1. I follow a lot of Habs fans on Twitter and have noticed they’ve gone from extreme highs to extreme lows. Are the Habs as poor as their recent play or is this just a PDO swing?
The recent play has certainly been poor. There are rarely even flashes of the prolific offensive team from the first 10 games of the season, when the club was averaging nearly five goals per contest. That number was always going to drop, but no one would have expected a team with four competent lines to suddenly stop generating scoring chances altogether. The talent is still there of course, but it hasn’t been featuring in this recent stretch of games.
2. It is obvious that Joel Bouchard is being groomed to be the next Habs coach. Would you bring him in for the rest of the season or tough it out and let Laval have him for the rest of the season?
Certainly when comparing the current play of Montreal to the Laval Rocket’s relentless pressure, you wonder how Bouchard would handle the current situation differently than Julien. Bouchard has had a knack for getting the most out of his players, whether that be an ECHL call-up, a career minor-leaguer, a 200-foot player like the recently graduated Jake Evans, or a more offensively inclined prospect like Jesse Ylönen, who looks like the next pro prospect who could make an impact in Montreal.
Marc Bergevin has been quite loyal — or maybe just stubborn — when it comes to head coaches in the organization (which Jets fans can surely relate to). Michel Therrien lasted well beyond his best-before date before Julien was brought in, and the two coaches have been the only ones behind the bench in Bergevin’s 10-year tenure. Even in the AHL he stuck with Sylvain Lefebvre who had neither a winning record nor any success in developing prospects. History suggests that the GM will be patient with his NHL coach, but after the off-season Bergevin had to bring in the likes of Tyler Toffoli, Josh Anderson, and Jake Allen, the leash may be a little shorter with a realistic shot at the Stanley Cup.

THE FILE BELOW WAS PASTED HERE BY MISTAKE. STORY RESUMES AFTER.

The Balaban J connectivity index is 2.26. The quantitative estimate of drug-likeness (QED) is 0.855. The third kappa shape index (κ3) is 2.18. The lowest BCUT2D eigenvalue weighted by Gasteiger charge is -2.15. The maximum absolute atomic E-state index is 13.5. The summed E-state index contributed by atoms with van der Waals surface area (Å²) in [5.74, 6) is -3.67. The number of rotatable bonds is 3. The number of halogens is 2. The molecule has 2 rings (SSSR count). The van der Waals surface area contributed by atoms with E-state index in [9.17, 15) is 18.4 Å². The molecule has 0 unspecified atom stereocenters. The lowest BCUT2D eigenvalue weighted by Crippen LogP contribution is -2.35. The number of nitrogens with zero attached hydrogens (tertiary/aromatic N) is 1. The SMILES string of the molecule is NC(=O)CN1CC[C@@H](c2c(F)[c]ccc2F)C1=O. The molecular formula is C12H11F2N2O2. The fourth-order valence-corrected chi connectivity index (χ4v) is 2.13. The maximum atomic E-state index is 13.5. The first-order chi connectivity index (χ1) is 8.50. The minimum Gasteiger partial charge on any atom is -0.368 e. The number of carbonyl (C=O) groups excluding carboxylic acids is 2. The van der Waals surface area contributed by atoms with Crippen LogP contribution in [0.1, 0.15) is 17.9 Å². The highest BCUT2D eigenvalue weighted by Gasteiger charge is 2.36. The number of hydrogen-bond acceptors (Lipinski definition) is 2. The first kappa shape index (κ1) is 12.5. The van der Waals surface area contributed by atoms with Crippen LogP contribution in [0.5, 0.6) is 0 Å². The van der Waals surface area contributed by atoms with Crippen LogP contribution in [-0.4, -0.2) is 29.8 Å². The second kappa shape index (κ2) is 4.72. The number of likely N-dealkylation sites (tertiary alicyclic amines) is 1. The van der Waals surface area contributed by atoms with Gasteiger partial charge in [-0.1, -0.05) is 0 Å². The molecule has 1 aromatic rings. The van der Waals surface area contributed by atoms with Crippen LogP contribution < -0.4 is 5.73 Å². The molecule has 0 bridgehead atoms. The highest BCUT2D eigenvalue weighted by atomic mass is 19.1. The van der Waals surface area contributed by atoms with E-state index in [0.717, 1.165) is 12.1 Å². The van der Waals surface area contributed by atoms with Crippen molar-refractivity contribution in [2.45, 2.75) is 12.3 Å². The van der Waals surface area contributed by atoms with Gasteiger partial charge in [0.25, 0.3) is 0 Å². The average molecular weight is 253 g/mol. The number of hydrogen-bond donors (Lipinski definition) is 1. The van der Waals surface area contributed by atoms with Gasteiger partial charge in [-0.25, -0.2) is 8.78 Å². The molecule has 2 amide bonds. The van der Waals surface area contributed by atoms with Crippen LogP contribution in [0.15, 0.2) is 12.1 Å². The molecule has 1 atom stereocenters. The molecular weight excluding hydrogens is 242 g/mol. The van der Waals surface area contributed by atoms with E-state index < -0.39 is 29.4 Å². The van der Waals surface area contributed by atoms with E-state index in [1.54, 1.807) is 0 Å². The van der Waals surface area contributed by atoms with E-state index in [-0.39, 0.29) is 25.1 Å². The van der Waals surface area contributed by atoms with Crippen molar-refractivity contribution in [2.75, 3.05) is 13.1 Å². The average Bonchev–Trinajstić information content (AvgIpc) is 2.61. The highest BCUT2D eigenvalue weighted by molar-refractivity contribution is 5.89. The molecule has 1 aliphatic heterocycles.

3. The Habs special teams have been really bad this year and frankly for a few years. Is there any specific change they need to make to fix this or just blow it up?
Both special-teams units tend to be fairly static. Players post up in the middle of the ice on the penalty kill and around the perimeter on the power play. The plan is to close off passing lanes while short-handed and force pucks through them while up a man, but with no movement, neither one is particularly effective. Like the general play in this difficult stretch, the Habs need to be more assertive, more creative, and more determined to make things happen rather than just hoping they do.
4. Josh Anderson has been a revelation for the Habs. Was he worth the cost of Max Domi?
Anderson has emerged as a proper power forward, with the speed to make that vintage image of the net-charging big man work in the modern game. Even during the Canadiens’ 2-4-2 run in February, he’s often been the most noticeable forward with several chances per game.
Considering that the Canadiens had three centres outperform Domi in the playoffs, it wouldn’t have made sense to re-sign him to be the team’s number-four option down the middle. A top-six winger, which the team was missing to complement those centres, was well worth the price of Domi and the third-round pick the Canadiens paid.
5. The Habs made moves this year to promote rest. Would you say those moves have benefitted the team overall?
Well it’s not exactly leading to results as we head into the middle of the season.... But from a conditioning standpoint, being able to fairly evenly distribute the ice time among four lines and three defence pairings should be lessening the toll on the team’s best players. Fatigue hasn’t been the issue this month, and as this compressed schedule plays out those limited minutes across the board should be to their benefit.
Having said that, it’s possible that all the rotation of players in and out of the lineup to give everyone a shot is messing with the chemistry the team clearly had in January. Only one line from the start of the season remains intact, and there are definitely some players who aren’t on the same page. It’s the other side of the coin when you have more than 18 NHL-calibre skaters on the roster.
6. Finally, are you still laughing at the Vancouver Canucks for letting Tyler Toffoli walk so they could retain Jake Virtanen?
Just imagine how much better the Canucks would look with Toffoli’s 12 goals added to their season totals. It was a pretty surprising decision both from the Canucks to let him walk away, but also from Toffoli himself because free agents rarely choose to sign in Montreal. His addition makes the Habs complete from top to bottom, and he’s been a revelation so far.